Developing countries, Brazil's Celso Amorim noted, were adjusting themselves and their policies to a system they had not shaped but which they rightly felt entitled to influence. It was but fair that developing countries expect that their momentous efforts, made in many instances at high political and social cost, be matched by concrete actions on the part of the developed nations. Gone were the dreams (of the developing world) of a new economic order, based on unrealistic demands or expectations that ethical or political considerations rather than the operation of market laws become the keystone of international economic relations. But at a minimum, the poor nations might expect that the developed countries deliver on their repeated promises to open their markets to goods the poor nations produced competitively. If protectionism was the evil so often decried in relation to the policies of the South, why was it that most developed nations persisted with their protectionist practices precisely in areas with the greatest potential opportunities for developing nations - such as agriculture, textiles and steel?

Large transnational companies, Cuba's Foreign Trade Minister Ricardo Carizas Ruiz declared, were the main beneficiaries of the open markets that had favoured the major economies. The issues of tariff and non-tariff barriers to the developing world had been compounded by increasing unilateral measures as a means of political pressure on small countries. This was happening in the face of the supine international agencies, particularly the WTO, illustrating the fragile nature of its rules, Carizas Ruiz said, drawing pointed attention to the US use of Sec. 301 of its trade laws. Structural transformations in favour of the weakest economies, rather than merely improved traditional trading terms, should be the priority for any new multilateral round of trade negotiations.

Thailand's Foreign Minister Surin Pitsuwan suggested that the globalisation process was not a matter of choice but an accomplished fact, along with its imbalances. A global approach to shape and manage the process was needed to maximise opportunities, minimise risks and avert problems of marginalisation. The growing anxiety and scepticism about trade liberalisation must be addressed, and the existing multilateral trading system's rules must be improved to better balance mounting obligations and unrequited rights of states. The pace of liberalisation and integration must be commensurate with the level of development, and the existing international financial system must be improved to prevent a recurrence of crisis and provide better crisis management.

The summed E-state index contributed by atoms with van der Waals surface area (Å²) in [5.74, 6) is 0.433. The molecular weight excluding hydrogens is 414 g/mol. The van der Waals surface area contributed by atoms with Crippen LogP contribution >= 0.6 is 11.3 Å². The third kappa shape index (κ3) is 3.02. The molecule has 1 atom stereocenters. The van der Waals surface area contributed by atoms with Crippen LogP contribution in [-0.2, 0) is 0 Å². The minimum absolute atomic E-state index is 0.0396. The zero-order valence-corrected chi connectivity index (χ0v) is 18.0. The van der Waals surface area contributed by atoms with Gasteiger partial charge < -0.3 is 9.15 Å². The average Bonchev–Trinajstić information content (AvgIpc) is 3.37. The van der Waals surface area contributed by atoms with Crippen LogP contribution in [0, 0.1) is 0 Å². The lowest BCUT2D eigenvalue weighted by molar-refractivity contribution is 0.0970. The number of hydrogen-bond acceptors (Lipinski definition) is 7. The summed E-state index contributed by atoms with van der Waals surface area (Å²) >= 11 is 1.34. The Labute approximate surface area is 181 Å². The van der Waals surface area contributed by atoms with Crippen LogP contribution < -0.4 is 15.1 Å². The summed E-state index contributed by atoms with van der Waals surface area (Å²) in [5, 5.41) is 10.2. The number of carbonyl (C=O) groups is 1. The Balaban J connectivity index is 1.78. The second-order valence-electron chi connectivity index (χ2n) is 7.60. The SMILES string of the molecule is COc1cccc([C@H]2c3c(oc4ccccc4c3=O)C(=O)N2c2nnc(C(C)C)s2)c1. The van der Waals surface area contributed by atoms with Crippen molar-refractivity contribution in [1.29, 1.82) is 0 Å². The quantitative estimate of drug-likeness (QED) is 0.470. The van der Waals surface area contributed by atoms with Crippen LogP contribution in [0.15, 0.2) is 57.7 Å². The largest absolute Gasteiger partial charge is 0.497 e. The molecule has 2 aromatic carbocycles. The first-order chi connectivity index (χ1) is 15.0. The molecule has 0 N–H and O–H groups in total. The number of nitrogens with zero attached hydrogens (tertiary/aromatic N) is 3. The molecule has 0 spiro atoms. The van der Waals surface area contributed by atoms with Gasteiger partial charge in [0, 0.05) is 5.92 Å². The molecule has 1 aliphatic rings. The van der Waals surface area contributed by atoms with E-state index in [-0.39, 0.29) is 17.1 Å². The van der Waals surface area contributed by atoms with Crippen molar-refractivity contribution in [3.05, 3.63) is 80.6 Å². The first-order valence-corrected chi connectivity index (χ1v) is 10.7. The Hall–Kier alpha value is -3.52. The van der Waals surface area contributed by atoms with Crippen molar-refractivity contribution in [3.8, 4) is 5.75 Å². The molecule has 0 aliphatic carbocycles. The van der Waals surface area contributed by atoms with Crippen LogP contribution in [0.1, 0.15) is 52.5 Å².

The deputy prime minister and minister of foreign affairs of Mauritius, Rakaswur Prryag, challenged the view that electronic commerce would solve the problems of isolation of small island developing nations. It may mitigate some of their problems but was no panacea for their development problems, he said. The special and differential treatment for developing countries may not be adequate to deal with the exigencies of globalisation. Sustainable development of small island developing nations must be built into the WTO rules.

Ana Maria Solares Gaiti, vice-minister for economic relations of Bolivia, said the aim of the conference should be to place globalisation at the service of development. Globalisation can and should be changed and guided by human agency, she asserted.

Jamaica's deputy prime minister Seymour Mullings underscored the need for a more comprehensive and focused programme to provide relief to the developing countries from unsustainable debt, and said there was an urgent need for broader and more creative approaches inclusive of an expanded initiative for debt relief.

Failure to address real issues

Several non-government representatives focused on what they saw as the failure of governments at UNCTAD X to address the real issues and problems of the developing countries.

For the Third World Network, Martin Khor said the view that financial liberalisation and deregulation posed little danger to the developing world was promoted by rich countries and organisations which wanted access to developing-country markets. But this was a misdiagnosis, and as a result, a financial problem was converted into a structural recession. The developing world needed new policies so that it was not further locked into financial liberalisation. Reforms of the IMF and of the WTO, which had become a deformed version of the multilateral trading system, were needed. The development of the developing world should be the main goal of the WTO.

Jayanti Durai of Consumers International noted that the current multilateral trading system had allowed the top 10 transnational corporations (TNCs) to increase their share of sales four-fold, while African consumers had lost purchasing power.

Shalmali Guttal of Focus on the Global South wanted UNCTAD to play a central role in developing and setting agreements for global trade, finance, investment and development. UNCTAD must move away from an overwhelming focus on international trade as the key factor in development and pay greater attention to measures to strengthen domestic economies and internal markets, and asset and income distribution. It should also devote serious consideration to the principal-subsidiary relations (within TNCs) in production and trade.

The above is an edited version of an article which first appeared in the South-North Development Monitor (SUNS #4610).